Gulab Jamun from 416 Snack Bar

Gulab Jamun from 416 Snack Bar

The Love of Tea's Foggy Sunburst Morning Earl Grey Mocktail (earl grey tea, lime, leongrass, orange juice, orange bitters, grenadine, club soda and bergamot citrus.

The Love of Tea’s Foggy Sunburst Morning Earl Grey Mocktail (earl grey tea, lime, lemongrass, orange juice, orange bitters, grenadine, club soda and bergamot citrus.

Duck tamalies from Valdez

Duck tamales from Valdez

Chicken chilaquiles Mexico City style from Santo Pecado

Chicken chilaquiles Mexico City style from Santo Pecado

The maple bacon macchiato from Crema Coffee Co

The maple bacon macchiato from Crema Coffee Co

Click here to see all the food offerings that night.

**Please excuse the photos, it was my first time using my new DSLR. I am still learning :)

Thank you to Mary Luz Mejia of Sizzling Communications for the invitation to attend and cover this event.  All thoughts and opinions are my own.

Tasty Tours of Toronto

Looking for a gift for that hard to buy friend? Well if they like sweets or chocolate, consider a Tasty Tour.  I participated in two different tours last year, both of which I bought for myself and two friends as Christmas presents (it actually took us all year to coordinate and book a date!).

First up was the Trinity Bellwoods Chocolate Tour in the spring.  I don’t want to give away all the locations we visited, but I was happy to start my tour at Le Dolci! As always, Lisa was a gracious host.  My friend and I had actually gotten there early and enjoyed a lemonade on the patio.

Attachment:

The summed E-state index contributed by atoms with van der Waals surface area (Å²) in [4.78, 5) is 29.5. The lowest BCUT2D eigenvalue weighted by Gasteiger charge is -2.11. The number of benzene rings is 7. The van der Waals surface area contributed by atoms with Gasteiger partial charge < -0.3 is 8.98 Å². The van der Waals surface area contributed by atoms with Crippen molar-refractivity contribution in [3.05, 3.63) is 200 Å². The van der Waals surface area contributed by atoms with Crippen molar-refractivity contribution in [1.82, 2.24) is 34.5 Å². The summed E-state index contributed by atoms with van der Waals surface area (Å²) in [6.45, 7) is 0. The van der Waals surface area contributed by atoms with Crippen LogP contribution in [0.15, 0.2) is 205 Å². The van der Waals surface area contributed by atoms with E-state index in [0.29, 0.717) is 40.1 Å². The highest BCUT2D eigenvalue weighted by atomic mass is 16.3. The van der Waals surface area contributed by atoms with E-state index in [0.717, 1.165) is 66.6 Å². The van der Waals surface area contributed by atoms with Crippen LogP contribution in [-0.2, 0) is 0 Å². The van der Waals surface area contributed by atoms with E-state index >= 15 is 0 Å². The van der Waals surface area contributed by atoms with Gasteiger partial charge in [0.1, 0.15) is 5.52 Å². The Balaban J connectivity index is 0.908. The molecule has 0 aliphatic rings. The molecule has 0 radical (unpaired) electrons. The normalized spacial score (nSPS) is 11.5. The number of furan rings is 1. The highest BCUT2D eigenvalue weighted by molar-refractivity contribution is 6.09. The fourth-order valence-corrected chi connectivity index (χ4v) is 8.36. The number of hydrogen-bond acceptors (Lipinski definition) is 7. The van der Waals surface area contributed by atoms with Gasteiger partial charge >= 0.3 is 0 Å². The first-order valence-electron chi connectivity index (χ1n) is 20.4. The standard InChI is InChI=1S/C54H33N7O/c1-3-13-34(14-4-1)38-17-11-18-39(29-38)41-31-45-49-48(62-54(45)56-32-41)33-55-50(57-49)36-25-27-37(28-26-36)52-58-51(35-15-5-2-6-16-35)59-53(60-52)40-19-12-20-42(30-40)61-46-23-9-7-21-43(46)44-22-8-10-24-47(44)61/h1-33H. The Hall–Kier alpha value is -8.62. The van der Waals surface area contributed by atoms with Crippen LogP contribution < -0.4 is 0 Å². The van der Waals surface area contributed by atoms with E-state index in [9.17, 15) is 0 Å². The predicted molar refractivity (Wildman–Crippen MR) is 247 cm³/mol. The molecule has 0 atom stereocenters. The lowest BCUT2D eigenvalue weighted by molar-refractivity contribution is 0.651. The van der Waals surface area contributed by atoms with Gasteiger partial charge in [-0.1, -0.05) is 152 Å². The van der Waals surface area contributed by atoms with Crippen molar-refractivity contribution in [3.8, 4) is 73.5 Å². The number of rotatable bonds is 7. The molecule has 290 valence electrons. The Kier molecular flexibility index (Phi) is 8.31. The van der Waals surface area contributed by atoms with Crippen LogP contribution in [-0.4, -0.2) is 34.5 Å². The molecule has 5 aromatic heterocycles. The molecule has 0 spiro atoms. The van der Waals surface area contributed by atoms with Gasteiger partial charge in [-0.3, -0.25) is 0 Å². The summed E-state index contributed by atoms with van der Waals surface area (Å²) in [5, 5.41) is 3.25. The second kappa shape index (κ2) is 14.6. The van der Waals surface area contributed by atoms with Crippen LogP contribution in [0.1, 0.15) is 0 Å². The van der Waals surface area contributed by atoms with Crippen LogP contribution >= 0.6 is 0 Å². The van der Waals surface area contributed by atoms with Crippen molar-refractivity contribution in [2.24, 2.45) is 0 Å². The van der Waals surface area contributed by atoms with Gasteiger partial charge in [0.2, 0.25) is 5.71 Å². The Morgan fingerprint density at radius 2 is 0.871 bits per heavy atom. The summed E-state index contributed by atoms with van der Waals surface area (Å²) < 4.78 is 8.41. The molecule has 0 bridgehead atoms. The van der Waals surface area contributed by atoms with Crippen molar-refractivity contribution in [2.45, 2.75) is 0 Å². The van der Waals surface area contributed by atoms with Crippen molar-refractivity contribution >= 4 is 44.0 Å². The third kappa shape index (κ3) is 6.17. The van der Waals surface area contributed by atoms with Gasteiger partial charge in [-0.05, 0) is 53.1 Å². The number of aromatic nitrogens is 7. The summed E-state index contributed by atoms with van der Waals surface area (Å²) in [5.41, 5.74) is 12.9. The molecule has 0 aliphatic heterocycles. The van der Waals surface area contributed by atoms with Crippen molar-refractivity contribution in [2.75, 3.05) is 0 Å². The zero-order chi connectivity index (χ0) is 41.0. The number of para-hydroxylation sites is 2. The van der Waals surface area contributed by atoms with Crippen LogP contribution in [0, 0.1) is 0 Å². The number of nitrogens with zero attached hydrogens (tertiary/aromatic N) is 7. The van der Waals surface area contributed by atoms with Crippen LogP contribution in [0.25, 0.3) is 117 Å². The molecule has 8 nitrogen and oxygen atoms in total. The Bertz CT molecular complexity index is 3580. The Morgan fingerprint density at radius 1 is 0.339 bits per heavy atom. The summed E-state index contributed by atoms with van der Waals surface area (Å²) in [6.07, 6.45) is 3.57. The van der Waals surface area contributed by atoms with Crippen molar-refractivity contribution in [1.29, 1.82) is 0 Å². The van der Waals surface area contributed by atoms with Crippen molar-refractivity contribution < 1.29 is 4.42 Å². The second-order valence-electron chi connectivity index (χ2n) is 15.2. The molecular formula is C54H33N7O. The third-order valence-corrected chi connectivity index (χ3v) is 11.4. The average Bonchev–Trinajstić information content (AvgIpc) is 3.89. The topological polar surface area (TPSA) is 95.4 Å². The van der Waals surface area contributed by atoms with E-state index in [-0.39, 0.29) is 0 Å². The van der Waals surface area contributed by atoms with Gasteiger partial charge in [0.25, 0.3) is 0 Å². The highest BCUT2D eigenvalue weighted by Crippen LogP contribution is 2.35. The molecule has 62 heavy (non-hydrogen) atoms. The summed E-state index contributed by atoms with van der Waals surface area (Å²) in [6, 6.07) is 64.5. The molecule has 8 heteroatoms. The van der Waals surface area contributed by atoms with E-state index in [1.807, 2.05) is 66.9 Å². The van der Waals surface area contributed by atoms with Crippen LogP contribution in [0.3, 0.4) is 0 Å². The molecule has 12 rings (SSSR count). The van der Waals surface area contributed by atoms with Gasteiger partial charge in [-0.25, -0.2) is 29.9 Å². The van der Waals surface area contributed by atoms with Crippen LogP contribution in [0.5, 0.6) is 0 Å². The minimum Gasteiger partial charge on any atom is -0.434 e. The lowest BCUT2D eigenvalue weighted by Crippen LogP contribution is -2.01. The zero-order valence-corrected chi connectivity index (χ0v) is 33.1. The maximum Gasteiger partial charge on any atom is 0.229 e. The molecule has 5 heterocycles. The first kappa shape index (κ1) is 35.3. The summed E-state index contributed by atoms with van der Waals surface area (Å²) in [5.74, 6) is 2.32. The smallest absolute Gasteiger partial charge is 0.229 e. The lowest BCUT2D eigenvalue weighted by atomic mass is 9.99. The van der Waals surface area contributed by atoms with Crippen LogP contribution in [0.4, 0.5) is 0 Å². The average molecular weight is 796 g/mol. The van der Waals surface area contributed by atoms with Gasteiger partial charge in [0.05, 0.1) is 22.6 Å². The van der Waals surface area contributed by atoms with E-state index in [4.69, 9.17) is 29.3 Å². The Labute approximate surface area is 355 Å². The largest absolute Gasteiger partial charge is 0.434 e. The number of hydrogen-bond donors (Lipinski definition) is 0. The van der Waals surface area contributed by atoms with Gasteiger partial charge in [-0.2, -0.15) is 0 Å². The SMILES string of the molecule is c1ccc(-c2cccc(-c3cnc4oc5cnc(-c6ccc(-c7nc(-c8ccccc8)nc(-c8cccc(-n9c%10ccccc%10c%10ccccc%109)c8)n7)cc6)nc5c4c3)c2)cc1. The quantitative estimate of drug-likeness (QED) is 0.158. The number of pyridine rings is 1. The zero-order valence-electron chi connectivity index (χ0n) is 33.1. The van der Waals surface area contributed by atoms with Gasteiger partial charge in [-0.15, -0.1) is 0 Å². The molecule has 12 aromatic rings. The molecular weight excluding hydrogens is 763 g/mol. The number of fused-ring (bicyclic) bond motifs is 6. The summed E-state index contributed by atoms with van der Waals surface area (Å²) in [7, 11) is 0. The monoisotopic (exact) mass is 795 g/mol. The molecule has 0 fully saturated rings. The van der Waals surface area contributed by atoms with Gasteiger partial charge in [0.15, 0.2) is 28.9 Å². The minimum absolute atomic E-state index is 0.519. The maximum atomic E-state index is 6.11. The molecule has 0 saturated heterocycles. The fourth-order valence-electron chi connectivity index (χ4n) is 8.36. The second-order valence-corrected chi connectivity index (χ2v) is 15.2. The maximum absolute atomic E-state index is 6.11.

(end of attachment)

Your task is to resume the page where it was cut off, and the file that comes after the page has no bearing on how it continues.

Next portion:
Other stops included a patisserie, an Asian grocery and a chocolatier.  At each stop, the owner would give us some explanation of their product and then we would taste a specific item.  At our last stop, we even got to see and taste a cacao bean.

You may recognize this spot.

You may recognize this spot.

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Cacao bean

Cacao bean

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The second tour was of Kensington Market Sweets Tour.  We actually started in Chinatown and learned the changing history of Kensington Market. Again, I don’t want to give away any of the stops specifically, but the sweets we tasted were very international.

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Chinese egg tart

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Pastries in the Chinese bakery.

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Churros!

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mmm, marshmallows

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Lebanese sweet

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The tours are between $30 and $35 a tour per adult (children are $10 and $15, under 7 free!) plus HST.  Each tour has a guide who not only knows the history of the area but also of the individual shops.  It is not a lot of walking either, even though you do meander through the neighbourhoods.  Our guide each time had much historical information, of the neighbourhood and what we were eating, and I learned many new bits of information.  I enjoyed both my tours though I found that our “tastes” were small in some shops. It actually inspired me to create our Beer Tour of Montreal!

**I was not asked to write this review or was compensated for the tours.  The tours of my two friends were bought by me as presents, and I paid for my own tours.  All thoughts and opinions are my own.